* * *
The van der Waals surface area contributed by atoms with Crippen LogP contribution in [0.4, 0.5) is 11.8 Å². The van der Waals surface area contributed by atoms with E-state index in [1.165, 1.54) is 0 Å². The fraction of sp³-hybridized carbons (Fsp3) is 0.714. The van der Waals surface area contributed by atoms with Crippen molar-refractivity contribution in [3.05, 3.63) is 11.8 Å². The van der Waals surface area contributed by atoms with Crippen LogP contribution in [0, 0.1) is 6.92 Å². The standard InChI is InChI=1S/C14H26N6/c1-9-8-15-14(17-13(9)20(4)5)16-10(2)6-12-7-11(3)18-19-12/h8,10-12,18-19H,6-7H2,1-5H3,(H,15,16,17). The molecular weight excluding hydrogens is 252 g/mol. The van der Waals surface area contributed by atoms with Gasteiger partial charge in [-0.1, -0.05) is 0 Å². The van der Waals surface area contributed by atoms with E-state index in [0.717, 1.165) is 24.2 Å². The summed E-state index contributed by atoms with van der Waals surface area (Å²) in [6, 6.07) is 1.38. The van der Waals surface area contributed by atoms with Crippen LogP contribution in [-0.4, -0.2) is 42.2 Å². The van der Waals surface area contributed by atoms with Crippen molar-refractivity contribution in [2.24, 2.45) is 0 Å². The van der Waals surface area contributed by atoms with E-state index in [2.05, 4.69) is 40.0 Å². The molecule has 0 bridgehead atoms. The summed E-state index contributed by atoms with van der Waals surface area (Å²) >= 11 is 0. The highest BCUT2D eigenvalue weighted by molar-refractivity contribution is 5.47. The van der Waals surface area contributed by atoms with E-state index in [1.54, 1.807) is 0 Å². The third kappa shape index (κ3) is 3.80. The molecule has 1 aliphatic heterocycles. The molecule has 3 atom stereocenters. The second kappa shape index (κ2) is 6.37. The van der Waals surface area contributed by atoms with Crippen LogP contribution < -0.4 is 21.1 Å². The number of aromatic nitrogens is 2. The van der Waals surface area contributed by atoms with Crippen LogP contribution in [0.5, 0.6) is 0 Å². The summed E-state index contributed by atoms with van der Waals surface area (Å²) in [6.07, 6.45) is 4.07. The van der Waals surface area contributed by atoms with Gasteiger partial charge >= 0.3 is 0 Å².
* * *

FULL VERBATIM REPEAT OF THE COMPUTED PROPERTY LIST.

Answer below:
The van der Waals surface area contributed by atoms with Crippen LogP contribution in [0.4, 0.5) is 11.8 Å². The van der Waals surface area contributed by atoms with E-state index in [1.165, 1.54) is 0 Å². The fraction of sp³-hybridized carbons (Fsp3) is 0.714. The van der Waals surface area contributed by atoms with Crippen molar-refractivity contribution in [3.05, 3.63) is 11.8 Å². The van der Waals surface area contributed by atoms with Crippen LogP contribution in [0, 0.1) is 6.92 Å². The standard InChI is InChI=1S/C14H26N6/c1-9-8-15-14(17-13(9)20(4)5)16-10(2)6-12-7-11(3)18-19-12/h8,10-12,18-19H,6-7H2,1-5H3,(H,15,16,17). The molecular weight excluding hydrogens is 252 g/mol. The van der Waals surface area contributed by atoms with Gasteiger partial charge in [-0.1, -0.05) is 0 Å². The van der Waals surface area contributed by atoms with E-state index in [0.717, 1.165) is 24.2 Å². The summed E-state index contributed by atoms with van der Waals surface area (Å²) in [6, 6.07) is 1.38. The van der Waals surface area contributed by atoms with Crippen LogP contribution in [-0.4, -0.2) is 42.2 Å². The van der Waals surface area contributed by atoms with Crippen molar-refractivity contribution in [2.24, 2.45) is 0 Å². The van der Waals surface area contributed by atoms with E-state index in [2.05, 4.69) is 40.0 Å². The molecule has 0 bridgehead atoms. The summed E-state index contributed by atoms with van der Waals surface area (Å²) >= 11 is 0. The highest BCUT2D eigenvalue weighted by molar-refractivity contribution is 5.47. The van der Waals surface area contributed by atoms with E-state index in [1.54, 1.807) is 0 Å². The third kappa shape index (κ3) is 3.80. The molecule has 1 aliphatic heterocycles. The molecule has 3 atom stereocenters. The second kappa shape index (κ2) is 6.37. The van der Waals surface area contributed by atoms with Crippen LogP contribution < -0.4 is 21.1 Å². The number of aromatic nitrogens is 2. The van der Waals surface area contributed by atoms with Crippen LogP contribution in [0.5, 0.6) is 0 Å². The summed E-state index contributed by atoms with van der Waals surface area (Å²) in [6.07, 6.45) is 4.07. The van der Waals surface area contributed by atoms with Gasteiger partial charge >= 0.3 is 0 Å².